Healthy Living

Cervical disc replacement - is it for you?

September 29, 2022

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By David Yam, MD

Disc problems such as degenerative disc disease or a herniated disc can be the result of an accident, over-use or simply, wear and tear from daily life. Often, treatment starts with rest, heat, anti-inflammatory medications, physical therapy and lifestyle changes. However, if a nerve is pinched or if the pain is severe enough, a doctor may recommend surgery to treat the disc problem. A surgeon can provide potential solutions that allow for personalized care and risk reduction.

What is cervical disc replacement?

Discs are the spaces between our neck vertebrae that allow for motion, flexibility and rotation. If discs become unhealthy, spines become more rigid and often, more painful.

Disc replacement surgery is a modern way to remove arthritic and failed discs and replace them with engineered discs that mimic the motions of a healthy disc. The technique to replace an unhealthy disc is simple but requires experience with the technology and expertise with the approach.

Cervical disc replacement should be considered whenever a patient might benefit from motion preservation over fused bones (cervical fusion). It is an option for common problems such as a herniated disc, neck arthritis or disc degeneration, especially in patients younger than age 65.

Advantages of cervical disc replacement

The advantages of disc replacement are many and include:

Outpatient surgery for most patients.
Less recovery time.
Statistically better results compared to fusion.
Lower risk of reoperation at the same cervical level.
Lower risk of reoperation at any other cervical level in the neck.
Disc replacements last a long time with very little chance of revision.

illustration showing an artificial disc implant

The challenges of disc replacement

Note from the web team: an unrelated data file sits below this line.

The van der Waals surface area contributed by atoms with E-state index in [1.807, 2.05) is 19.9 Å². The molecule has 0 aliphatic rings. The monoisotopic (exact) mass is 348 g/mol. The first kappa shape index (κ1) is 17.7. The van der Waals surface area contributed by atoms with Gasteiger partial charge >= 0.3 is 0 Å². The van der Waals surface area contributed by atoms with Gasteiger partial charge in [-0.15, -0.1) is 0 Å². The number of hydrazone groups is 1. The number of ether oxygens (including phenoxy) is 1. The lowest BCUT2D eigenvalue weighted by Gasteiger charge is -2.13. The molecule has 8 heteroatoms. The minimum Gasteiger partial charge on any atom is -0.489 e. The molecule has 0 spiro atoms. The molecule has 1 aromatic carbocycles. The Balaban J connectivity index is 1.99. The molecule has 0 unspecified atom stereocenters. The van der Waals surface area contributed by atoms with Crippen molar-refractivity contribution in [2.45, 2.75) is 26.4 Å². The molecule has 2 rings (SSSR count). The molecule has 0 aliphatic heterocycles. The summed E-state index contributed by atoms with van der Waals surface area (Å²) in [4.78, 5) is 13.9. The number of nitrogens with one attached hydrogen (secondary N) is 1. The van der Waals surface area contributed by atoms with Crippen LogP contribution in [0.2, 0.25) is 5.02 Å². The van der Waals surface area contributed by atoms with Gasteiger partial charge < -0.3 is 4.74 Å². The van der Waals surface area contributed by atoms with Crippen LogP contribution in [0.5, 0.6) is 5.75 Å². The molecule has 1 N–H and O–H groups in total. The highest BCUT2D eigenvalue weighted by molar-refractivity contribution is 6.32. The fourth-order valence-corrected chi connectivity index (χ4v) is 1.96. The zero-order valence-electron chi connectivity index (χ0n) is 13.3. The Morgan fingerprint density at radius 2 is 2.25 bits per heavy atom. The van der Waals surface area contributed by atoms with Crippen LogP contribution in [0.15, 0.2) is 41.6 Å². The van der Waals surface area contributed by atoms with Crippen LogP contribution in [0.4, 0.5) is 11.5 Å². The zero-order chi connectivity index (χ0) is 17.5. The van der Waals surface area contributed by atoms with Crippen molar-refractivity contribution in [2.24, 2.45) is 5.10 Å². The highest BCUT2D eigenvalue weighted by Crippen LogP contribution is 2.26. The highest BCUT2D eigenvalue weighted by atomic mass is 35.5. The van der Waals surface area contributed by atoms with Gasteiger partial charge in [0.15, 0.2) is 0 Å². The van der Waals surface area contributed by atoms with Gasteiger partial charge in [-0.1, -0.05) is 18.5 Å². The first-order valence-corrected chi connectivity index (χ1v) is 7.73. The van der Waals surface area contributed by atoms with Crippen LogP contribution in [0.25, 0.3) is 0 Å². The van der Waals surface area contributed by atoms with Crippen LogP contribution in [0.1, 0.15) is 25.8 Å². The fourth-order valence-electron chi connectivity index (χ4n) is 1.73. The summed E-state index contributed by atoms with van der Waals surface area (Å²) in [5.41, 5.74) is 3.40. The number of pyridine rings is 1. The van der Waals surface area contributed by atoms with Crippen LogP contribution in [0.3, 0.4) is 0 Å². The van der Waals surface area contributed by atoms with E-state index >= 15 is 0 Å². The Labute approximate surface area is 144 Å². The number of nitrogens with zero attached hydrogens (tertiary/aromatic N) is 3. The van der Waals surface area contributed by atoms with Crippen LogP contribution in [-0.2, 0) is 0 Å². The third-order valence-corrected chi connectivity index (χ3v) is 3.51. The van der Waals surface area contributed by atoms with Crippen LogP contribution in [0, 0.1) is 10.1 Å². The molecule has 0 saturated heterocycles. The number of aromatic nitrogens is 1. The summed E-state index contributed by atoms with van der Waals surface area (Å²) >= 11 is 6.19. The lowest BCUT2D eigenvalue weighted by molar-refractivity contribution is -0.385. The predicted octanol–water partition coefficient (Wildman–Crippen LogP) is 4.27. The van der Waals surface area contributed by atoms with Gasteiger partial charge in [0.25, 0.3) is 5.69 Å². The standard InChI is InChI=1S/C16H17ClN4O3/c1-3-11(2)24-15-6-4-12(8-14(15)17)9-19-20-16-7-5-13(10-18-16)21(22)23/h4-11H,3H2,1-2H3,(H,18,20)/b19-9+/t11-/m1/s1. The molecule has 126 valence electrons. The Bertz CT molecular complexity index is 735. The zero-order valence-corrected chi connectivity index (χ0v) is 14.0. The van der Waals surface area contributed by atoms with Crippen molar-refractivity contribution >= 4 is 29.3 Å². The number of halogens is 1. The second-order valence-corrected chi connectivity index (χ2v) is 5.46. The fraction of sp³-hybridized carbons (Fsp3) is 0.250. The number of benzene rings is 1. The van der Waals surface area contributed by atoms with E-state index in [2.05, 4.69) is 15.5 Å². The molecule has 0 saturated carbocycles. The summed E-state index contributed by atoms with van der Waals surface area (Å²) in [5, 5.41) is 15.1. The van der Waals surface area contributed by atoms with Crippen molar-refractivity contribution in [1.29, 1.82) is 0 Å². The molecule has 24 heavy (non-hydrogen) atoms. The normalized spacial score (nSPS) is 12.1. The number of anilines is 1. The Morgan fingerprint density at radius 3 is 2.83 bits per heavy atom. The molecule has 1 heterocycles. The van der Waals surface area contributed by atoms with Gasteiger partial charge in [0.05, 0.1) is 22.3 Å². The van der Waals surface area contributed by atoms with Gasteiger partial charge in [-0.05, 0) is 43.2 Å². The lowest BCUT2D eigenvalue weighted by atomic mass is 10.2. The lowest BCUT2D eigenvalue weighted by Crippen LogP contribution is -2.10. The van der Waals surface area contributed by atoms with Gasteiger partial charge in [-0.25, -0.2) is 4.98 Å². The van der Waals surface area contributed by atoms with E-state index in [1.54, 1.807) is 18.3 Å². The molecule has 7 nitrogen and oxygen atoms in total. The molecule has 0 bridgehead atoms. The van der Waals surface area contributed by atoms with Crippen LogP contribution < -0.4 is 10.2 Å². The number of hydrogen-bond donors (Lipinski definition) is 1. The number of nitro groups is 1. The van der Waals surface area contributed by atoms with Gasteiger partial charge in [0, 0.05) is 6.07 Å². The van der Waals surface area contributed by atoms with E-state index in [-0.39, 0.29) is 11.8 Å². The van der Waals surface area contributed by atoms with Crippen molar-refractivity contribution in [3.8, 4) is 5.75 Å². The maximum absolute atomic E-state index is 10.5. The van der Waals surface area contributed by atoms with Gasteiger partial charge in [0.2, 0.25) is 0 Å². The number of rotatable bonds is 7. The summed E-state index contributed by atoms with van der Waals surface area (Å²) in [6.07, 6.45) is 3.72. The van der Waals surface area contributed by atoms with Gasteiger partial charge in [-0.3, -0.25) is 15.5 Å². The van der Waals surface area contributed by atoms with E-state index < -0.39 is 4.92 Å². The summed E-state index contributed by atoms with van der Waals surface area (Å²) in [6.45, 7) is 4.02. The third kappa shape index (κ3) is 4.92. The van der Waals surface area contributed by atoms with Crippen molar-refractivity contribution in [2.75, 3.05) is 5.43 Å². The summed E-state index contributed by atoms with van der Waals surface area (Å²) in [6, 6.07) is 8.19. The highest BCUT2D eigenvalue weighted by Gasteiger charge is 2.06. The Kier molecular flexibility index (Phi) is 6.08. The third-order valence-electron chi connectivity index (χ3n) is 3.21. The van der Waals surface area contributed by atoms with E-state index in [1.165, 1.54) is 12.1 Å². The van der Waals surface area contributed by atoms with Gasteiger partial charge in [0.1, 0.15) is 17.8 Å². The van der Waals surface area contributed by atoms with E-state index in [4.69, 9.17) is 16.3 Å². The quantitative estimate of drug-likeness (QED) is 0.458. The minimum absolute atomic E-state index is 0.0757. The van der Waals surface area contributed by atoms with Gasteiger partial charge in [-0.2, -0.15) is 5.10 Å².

Certain types of arthritis do not respond well to disc replacement.
Instability or looseness in the neck caused by fracture or degeneration can limit the options of some patients.

Cervical disc replacement surgery

The surgery is performed by a small, one inch incision made in the front of the neck. A microscope is used to remove the diseased disc; bone spurs and nerve compression becomes alleviated. An artificial disc is then inserted and carefully placed near the midline and at the proper depth. The surgery is usually completed as an outpatient procedure and takes less than an hour. 

Aftercare and recovery

Most patients go home the same day and need to follow restrictions for up to six weeks after surgery. Generally, patients will need some help after surgery but usually not for a long period of time. There may be some swelling and difficulty swallowing which stops fairly quickly. Pain is typically well-managed with NSAIDS such as ibuprofen. After three months, most patients have completed all follow-up and can resume most activities.

Many surgeons do not offer this technology and recommend fusion. It is imperative that you seek out a surgeon performing disc replacement before considering a fusion to see if it is a viable option. 

Call 503-944-6300 to schedule an appointment

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